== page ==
|Last Sunday, on my rehab walk. I used to need Keith to help me down steps without rails. On most steps, I don't need to go sideways anymore, but these were kind of steep.|
I can't presume to speak for believers, but from the outside, they seem to react first with prayer. I know the idea that God will save them from whatever terrible battle they face, or at least give them the strength to cope with it, is immensely comforting to them. But they're more likely to wonder if God is punishing them for something, as well. The things believers say to each other in times of trial tend to reinforce this way of thinking. God is trying to teach you something. God doesn't give you any burdens you can't handle. Or, the ever popular, it's all in God's plan. And even if they don't worry that it's a punishment, God is still doing this to them. Everything happens for a reason, as people so often say. I would take that kind of personally, myself.
One thing I've always wondered about prayer is, why is it even necessary? Surely the all-knowing God is aware that you don't want this cancer, autoimmune disease, or whatever. Will he only heal you if you beg? And if it's just that he needs to ensure that you're sufficiently devout, then isn't the affliction a form of blackmail?
Atheists and skeptics, on the other hand, are more likely to research their conditions to better understand what's going on, acting to improve their odds in some way. For example, the first thing I did when it looked like I almost certainly had dermatomyositis was schedule cancer screenings due the increased cancer risk associated with DM. I received my first abdominal ultrasound on the same day I got the official diagnosis from my rheumatologist. I've been getting the tests on a regular basis because I'm still in the 2-3 year period of elevated risk. It's quite unpleasant, but not compared to ovarian cancer detected too late. I won't even go into the colonoscopy (hint: the preparation was the worst part).
Nonbelievers also don't waste much time wondering why this is happening to them. Why? Because the universe doesn't care a whit about your existence. You're not even a pimple on the ass of the universe. And, at any rate, the universe can't do anything but expand endlessly, or eventually contract into the Big Crunch. Sounds like a candy bar, doesn't it?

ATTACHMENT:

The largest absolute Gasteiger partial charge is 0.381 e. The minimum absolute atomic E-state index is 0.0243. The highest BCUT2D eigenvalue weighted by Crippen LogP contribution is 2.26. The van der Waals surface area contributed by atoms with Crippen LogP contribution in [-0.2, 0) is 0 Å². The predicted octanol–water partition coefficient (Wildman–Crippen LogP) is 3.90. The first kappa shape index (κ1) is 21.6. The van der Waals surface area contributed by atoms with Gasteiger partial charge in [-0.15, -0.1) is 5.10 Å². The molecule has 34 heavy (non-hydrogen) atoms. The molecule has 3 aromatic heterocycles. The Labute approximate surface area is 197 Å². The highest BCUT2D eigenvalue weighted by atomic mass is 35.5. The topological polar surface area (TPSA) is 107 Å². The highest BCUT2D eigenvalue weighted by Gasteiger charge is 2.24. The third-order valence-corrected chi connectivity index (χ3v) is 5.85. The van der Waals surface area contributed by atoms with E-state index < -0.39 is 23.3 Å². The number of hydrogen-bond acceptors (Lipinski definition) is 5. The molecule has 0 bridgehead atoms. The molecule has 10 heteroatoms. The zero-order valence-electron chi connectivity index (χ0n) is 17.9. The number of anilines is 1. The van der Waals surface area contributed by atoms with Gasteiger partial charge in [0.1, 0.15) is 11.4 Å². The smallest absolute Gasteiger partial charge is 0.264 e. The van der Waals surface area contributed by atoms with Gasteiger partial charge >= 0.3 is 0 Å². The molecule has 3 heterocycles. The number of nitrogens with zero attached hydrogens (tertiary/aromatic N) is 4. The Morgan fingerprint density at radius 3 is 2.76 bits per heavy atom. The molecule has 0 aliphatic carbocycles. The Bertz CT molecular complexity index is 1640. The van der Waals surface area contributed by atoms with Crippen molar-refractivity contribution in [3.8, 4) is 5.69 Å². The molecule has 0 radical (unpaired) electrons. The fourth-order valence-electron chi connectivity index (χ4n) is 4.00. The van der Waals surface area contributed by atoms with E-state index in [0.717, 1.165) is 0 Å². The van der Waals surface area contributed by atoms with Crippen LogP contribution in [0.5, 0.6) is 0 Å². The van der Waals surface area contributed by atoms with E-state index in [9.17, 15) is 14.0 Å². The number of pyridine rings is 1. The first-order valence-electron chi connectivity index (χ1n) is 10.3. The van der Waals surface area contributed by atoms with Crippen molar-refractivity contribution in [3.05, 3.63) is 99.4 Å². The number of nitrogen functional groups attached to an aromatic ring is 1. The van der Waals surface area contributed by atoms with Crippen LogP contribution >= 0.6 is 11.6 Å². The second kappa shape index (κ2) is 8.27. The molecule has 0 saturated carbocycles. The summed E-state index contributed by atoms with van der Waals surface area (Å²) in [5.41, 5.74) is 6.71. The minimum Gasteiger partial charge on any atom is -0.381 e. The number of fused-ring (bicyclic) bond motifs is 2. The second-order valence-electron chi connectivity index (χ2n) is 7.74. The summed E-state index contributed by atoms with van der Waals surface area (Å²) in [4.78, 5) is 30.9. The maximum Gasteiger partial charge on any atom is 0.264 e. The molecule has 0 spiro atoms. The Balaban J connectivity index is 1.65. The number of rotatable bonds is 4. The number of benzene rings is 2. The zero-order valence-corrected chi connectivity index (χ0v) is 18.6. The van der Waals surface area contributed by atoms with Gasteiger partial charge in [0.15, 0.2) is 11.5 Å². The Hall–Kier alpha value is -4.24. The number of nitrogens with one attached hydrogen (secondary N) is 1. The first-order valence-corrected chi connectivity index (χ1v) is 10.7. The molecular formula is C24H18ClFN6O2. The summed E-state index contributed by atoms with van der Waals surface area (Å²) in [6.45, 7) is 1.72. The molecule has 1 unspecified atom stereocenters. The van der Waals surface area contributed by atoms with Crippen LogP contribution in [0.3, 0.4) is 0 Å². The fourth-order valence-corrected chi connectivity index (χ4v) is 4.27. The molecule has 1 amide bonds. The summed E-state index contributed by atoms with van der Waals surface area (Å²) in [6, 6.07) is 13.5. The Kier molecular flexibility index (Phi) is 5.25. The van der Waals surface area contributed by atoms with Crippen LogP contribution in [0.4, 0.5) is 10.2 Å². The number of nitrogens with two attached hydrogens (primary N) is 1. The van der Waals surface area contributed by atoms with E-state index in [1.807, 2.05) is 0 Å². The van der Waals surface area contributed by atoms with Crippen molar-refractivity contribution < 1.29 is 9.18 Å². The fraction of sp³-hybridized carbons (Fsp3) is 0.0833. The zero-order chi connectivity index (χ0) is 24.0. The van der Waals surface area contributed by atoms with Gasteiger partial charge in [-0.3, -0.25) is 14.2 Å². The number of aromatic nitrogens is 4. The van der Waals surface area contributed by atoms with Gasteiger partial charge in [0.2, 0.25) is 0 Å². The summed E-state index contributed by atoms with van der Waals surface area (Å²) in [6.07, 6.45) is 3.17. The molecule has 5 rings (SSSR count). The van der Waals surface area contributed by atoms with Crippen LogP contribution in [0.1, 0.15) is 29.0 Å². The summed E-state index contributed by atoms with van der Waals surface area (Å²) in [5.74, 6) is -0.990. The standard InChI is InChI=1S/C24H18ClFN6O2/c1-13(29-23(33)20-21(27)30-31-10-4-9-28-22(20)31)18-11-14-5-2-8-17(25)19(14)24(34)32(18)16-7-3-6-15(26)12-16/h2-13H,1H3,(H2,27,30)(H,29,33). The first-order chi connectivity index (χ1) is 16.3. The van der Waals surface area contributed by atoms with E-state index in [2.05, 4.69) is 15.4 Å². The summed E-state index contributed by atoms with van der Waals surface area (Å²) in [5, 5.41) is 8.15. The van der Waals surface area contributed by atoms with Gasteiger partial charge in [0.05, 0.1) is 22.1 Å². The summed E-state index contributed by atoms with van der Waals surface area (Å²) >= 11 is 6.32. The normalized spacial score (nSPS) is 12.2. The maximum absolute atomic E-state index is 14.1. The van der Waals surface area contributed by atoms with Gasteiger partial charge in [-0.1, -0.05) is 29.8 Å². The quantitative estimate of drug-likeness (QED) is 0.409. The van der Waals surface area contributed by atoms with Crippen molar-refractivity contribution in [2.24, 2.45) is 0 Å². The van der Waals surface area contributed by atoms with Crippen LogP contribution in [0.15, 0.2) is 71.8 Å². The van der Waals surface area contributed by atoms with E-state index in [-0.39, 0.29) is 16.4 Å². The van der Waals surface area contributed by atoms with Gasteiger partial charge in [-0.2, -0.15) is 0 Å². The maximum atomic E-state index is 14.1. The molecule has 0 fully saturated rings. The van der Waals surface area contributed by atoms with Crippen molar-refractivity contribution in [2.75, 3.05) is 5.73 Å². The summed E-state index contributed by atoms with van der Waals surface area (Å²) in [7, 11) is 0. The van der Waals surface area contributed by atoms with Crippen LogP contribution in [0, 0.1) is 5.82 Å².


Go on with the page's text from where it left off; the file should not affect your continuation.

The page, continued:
This philosophy can be strangely comforting, actually. You haven't done anything to deserve this; it has nothing to do with you. As a great philosopher once said, "Shit happens." Unshitty things happens too. The nice thing about randomness is that any time things can turn around again. To the extent you can control things, your fate is in your own hands. And the only lessons you'll receive are the ones you choose to take from your experience. I've learned a great deal from my strokes and coma, but it all comes from nearly dying and my struggle to recover. In truth, I'm teaching the lesson to myself. My experiences were simply the coursework.
But at least the religious believe that if they die they're going to heaven, crossing that rainbow bridge to meet their lost pets and their dead loved ones in their exclusive heavenly Club Med. Yup, you've got me there. I think I'm going into the ground and the only thing I'll see are the worms eating my flesh. Only I won't be seeing them because I will be dead as a coffin nail.
And that's my point. I have no choice but to soldier on, accept what's happened, and do the best to conquer my obstacles. No one was going to make me walk again, just as nothing can save me from my ultimate doom. That's why I want to do whatever I can to make that eventuality as far off as possible. Shit happens, so watch your step.